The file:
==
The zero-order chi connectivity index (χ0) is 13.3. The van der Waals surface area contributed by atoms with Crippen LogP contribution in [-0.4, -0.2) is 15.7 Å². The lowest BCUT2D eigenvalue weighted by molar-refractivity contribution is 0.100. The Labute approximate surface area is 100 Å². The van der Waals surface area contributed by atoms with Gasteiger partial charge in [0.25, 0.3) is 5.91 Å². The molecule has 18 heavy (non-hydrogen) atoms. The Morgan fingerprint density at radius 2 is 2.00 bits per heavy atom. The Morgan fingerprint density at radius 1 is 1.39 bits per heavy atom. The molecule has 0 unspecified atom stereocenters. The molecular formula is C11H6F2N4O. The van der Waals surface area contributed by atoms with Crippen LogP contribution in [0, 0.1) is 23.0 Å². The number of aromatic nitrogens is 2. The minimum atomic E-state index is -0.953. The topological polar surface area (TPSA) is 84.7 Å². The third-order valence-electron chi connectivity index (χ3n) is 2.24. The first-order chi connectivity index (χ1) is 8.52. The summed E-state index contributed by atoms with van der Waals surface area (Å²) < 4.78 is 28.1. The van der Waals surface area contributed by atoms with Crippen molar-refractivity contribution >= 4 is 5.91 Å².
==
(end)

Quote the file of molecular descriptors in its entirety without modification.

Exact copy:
The zero-order chi connectivity index (χ0) is 13.3. The van der Waals surface area contributed by atoms with Crippen LogP contribution in [-0.4, -0.2) is 15.7 Å². The lowest BCUT2D eigenvalue weighted by molar-refractivity contribution is 0.100. The Labute approximate surface area is 100 Å². The van der Waals surface area contributed by atoms with Gasteiger partial charge in [0.25, 0.3) is 5.91 Å². The molecule has 18 heavy (non-hydrogen) atoms. The Morgan fingerprint density at radius 2 is 2.00 bits per heavy atom. The Morgan fingerprint density at radius 1 is 1.39 bits per heavy atom. The molecule has 0 unspecified atom stereocenters. The molecular formula is C11H6F2N4O. The van der Waals surface area contributed by atoms with Crippen LogP contribution in [0, 0.1) is 23.0 Å². The number of aromatic nitrogens is 2. The minimum atomic E-state index is -0.953. The topological polar surface area (TPSA) is 84.7 Å². The third-order valence-electron chi connectivity index (χ3n) is 2.24. The first-order chi connectivity index (χ1) is 8.52. The summed E-state index contributed by atoms with van der Waals surface area (Å²) < 4.78 is 28.1. The van der Waals surface area contributed by atoms with Crippen molar-refractivity contribution >= 4 is 5.91 Å².